Campaign Update: A Story From the Frontline

The success of the Mass March on Saturday 22nd September when over 500 (police figures) people turned out to demonstrate their disgust about the £99 million of local cuts and their impact, has been a catalyst for Campaign Group members to step up the level of street activity to take the message to the people. 

But of equal importance, the street campaigning is a great opportunity to listen to the experiences of people in our community. This can inform what we do, how we go about things and keep the impact of these cuts in the fore front of how we develop our campaign. 

Street events have been taking place all over the City as well as East Riding venues such as Bridlington, Driffield, Goole, Anlaby and Cottingham. 

A staff member related the following. We are unable to reveal the NHS employee’s role, location or even gender, and they are in fear for their job. 

X has worked in the NHS for 15 years and what came across was the passion for the job, and the care and empathy that this person’s patients must experience on a day-to-day level. 

X told us that workload and associated paperwork is becoming untenable, especially over the last year. X said that patients are suffering and described the situation of a person with dementia, which made us wonder how on earth staff can work like this. X said you have to switch off to the obvious injustices meted out to patients because, “If you really thought about it, and I mean really thought about the consequences, you would go mad or have a breakdown”.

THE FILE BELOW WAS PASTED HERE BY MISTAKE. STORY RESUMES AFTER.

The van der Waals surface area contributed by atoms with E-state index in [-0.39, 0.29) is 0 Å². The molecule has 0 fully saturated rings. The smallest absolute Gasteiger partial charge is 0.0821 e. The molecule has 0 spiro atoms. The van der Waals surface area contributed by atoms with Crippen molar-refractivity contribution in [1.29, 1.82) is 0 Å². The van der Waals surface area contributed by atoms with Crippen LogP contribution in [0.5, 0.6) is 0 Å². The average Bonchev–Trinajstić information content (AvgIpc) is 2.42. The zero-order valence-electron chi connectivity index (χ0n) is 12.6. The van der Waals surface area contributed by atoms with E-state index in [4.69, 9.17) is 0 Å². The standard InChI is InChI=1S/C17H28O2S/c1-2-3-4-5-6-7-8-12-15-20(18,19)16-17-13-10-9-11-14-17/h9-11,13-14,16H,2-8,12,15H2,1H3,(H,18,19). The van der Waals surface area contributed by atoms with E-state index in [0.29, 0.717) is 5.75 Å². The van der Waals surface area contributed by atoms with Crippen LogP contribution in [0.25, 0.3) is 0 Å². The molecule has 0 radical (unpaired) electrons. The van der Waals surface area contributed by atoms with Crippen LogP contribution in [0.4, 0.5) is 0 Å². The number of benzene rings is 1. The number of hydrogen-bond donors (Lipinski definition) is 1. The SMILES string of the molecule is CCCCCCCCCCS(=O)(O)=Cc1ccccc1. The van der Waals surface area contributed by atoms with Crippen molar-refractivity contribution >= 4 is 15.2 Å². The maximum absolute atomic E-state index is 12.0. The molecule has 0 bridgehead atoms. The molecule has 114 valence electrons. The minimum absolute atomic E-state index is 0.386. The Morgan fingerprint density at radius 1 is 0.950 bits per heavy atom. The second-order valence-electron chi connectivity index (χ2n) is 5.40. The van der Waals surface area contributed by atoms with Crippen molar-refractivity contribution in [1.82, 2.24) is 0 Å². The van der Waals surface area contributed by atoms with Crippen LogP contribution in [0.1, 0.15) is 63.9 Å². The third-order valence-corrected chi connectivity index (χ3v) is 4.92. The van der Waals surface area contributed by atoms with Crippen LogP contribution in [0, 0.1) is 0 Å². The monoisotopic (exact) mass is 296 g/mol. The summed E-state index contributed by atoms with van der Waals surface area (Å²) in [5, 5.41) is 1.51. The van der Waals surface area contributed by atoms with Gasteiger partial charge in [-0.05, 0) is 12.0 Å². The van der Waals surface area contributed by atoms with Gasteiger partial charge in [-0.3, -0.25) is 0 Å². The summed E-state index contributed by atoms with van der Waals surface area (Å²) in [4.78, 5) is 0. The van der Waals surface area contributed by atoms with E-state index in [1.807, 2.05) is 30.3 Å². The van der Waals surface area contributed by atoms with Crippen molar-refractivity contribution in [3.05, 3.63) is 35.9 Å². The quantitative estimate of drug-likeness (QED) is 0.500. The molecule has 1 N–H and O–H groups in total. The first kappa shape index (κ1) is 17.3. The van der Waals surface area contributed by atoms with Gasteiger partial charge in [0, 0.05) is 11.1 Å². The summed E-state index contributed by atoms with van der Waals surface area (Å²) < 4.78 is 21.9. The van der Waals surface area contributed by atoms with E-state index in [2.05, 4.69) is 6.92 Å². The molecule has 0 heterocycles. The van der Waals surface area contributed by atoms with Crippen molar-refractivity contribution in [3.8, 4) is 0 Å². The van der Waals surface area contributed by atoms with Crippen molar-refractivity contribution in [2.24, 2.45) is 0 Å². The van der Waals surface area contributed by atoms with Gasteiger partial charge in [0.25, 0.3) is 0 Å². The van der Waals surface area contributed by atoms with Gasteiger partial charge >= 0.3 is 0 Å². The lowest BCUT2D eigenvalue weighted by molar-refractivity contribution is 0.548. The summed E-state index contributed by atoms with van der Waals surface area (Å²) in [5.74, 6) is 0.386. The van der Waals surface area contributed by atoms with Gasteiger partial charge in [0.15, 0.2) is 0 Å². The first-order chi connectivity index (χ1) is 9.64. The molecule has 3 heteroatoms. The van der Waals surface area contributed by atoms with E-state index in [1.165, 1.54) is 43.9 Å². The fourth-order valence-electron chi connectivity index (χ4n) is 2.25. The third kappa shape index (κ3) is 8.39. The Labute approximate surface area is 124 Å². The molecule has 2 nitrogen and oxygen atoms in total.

X related to us that an issue had been raised at a Management level meeting. Afterwards they were locked out of the IT system because they had relayed the information by email before the meeting. They were only given their password back on the clear understanding that “controversial” issues must not be put in emails. 

Finally X said that in a meeting to do with recruitment (an increasingly rare scenario), the manager kept saying as if on a loop, “We need people who are tuned in to our culture”, which was clearly saying, “No one who will ask awkward questions”. 

The conversation began reluctantly on X’s part but by the end the hurt and disappointment at the way the job had been undermined by the cuts was palpable and left us in no doubt that the fight must go on.

By Dermot Rathbone.  

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